December 1 still the deadline

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A Midsummer Night’s Dream, Globe Theater, London 2015

I haven’t written this blog for almost two months. I’m sure you can guess why, so I won’t go into it. Maybe I will some day, but not today. Today is the end of a restful and contemplative Thanksgiving season, the first Sunday of Advent, the Sunday of comfort. Today, I am thankful and comforted that I still have something to give to this world.

And yet.

It’s been a long two months, y’all. I have been hopeful, elated, disheartened and even depressed, but none of these feelings are going to get me anywhere. They certainly won’t make me a better teacher, a better writer, a better person. So, I have rested and recuperated, found myself again, the quiet and peaceful me, the me who has a confidence she rarely shows the world, who rests in the certainty that the Apostle Paul was right when he wrote: “Do not be overcome by evil, but overcome evil with good (Romans 12:21).

But what tools does such an insignificant person like me have to do good? The question is absurd. I am a writing teacher. My position affords me tremendous opportunities to do good, and I am so grateful to have these chances to help people pursue the most important achievement of  all, becoming better. Certainly I can help students make their writing better, help them to discover ways to strengthen sentence structure and word usage to better communicate. But teaching writing, because it is so intimate, because students will write things they could never say, forms a bond that few other people can have with a relative stranger–a person who sits and listens and learns for only a few weeks and then is gone.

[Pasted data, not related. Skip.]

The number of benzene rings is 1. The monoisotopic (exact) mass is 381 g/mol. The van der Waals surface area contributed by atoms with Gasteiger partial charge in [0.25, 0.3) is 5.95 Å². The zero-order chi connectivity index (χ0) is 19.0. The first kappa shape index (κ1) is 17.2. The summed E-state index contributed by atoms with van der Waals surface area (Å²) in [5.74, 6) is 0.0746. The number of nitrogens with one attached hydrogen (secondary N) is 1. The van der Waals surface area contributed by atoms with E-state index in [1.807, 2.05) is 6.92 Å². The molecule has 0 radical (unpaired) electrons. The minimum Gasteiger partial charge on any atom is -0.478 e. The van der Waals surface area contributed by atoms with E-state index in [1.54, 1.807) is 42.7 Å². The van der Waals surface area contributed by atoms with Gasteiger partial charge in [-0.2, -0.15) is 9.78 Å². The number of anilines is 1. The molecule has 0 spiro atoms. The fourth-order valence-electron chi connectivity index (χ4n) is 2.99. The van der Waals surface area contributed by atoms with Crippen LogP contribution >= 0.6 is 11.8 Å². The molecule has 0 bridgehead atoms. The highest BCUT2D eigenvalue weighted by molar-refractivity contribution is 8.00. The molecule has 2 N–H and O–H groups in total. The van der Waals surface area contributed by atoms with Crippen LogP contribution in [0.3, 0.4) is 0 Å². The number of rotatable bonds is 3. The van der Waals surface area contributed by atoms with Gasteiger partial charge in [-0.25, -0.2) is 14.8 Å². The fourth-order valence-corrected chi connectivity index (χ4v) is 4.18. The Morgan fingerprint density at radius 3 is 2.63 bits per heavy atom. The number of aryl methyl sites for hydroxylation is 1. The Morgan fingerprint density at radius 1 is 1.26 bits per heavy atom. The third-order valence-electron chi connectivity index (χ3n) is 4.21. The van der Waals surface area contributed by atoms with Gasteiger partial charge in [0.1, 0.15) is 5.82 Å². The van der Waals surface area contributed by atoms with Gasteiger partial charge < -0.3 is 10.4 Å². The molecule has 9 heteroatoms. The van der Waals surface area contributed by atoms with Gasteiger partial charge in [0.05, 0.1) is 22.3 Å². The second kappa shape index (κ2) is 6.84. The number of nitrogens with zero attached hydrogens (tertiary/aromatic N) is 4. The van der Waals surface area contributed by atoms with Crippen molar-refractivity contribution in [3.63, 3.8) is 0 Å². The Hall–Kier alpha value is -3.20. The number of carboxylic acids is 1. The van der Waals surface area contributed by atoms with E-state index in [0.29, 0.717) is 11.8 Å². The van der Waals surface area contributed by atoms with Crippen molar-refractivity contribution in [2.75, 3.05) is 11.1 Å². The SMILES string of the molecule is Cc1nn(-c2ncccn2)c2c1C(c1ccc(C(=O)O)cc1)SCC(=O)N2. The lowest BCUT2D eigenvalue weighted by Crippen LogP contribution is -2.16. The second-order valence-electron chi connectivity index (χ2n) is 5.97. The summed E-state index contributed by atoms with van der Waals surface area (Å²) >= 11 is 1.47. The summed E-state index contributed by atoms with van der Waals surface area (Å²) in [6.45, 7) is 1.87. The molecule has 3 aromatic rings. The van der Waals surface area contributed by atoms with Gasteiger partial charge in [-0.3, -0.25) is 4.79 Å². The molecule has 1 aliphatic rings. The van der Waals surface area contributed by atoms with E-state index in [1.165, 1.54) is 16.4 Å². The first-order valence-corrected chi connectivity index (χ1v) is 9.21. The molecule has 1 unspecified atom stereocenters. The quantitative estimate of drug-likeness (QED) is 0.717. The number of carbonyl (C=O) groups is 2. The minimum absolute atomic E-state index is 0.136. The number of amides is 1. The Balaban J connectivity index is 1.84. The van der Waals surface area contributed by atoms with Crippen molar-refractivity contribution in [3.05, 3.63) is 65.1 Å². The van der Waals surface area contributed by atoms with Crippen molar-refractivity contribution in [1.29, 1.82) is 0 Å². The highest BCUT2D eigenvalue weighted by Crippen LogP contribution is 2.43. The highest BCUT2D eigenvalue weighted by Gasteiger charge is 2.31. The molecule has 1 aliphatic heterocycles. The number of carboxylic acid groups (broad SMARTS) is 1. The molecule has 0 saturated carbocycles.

However, I am not only a writing teacher dedicated to helping my students become better, I have other tools to do good. I am a writer–a true writer.  I write because writing is a part of who I am. One reason I have come to prefer teaching online to teaching in a classroom is that I’m a better writer than a speaker. When I write I can go back and revise, find better words, create better sentences, more effective structures, even different punctuation, until I’m satisfied, or more likely, have run out of time. Being a writer forces me to re-evaluate my words and the way I say them, allows me to instruct more clearly, more permanently, offers me opportunities to express myself with groanings I can not utter, gives me the chance to communicate the joy and sorrow of my life, bringing comfort and cheer to others.